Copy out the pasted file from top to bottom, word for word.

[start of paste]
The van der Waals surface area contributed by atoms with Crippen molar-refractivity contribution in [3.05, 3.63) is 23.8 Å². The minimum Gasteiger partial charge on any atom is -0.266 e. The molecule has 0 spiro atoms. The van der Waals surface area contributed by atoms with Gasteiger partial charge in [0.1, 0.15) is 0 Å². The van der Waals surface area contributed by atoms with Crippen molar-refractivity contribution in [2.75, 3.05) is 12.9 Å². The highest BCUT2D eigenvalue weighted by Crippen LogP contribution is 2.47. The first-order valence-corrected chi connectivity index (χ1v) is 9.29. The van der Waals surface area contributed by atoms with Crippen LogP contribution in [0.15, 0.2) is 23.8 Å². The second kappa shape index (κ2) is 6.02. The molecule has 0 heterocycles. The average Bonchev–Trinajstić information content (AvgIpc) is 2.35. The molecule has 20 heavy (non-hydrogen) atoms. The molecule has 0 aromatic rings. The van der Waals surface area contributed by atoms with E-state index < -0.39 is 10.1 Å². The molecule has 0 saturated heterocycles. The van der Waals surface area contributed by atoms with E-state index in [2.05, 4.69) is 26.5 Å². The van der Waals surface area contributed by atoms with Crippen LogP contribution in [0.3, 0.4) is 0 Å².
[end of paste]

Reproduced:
The van der Waals surface area contributed by atoms with Crippen molar-refractivity contribution in [3.05, 3.63) is 23.8 Å². The minimum Gasteiger partial charge on any atom is -0.266 e. The molecule has 0 spiro atoms. The van der Waals surface area contributed by atoms with Gasteiger partial charge in [0.1, 0.15) is 0 Å². The van der Waals surface area contributed by atoms with Crippen molar-refractivity contribution in [2.75, 3.05) is 12.9 Å². The highest BCUT2D eigenvalue weighted by Crippen LogP contribution is 2.47. The first-order valence-corrected chi connectivity index (χ1v) is 9.29. The van der Waals surface area contributed by atoms with Crippen LogP contribution in [0.15, 0.2) is 23.8 Å². The second kappa shape index (κ2) is 6.02. The molecule has 0 heterocycles. The average Bonchev–Trinajstić information content (AvgIpc) is 2.35. The molecule has 20 heavy (non-hydrogen) atoms. The molecule has 0 aromatic rings. The van der Waals surface area contributed by atoms with E-state index < -0.39 is 10.1 Å². The molecule has 0 saturated heterocycles. The van der Waals surface area contributed by atoms with E-state index in [2.05, 4.69) is 26.5 Å². The van der Waals surface area contributed by atoms with Crippen LogP contribution in [0.3, 0.4) is 0 Å².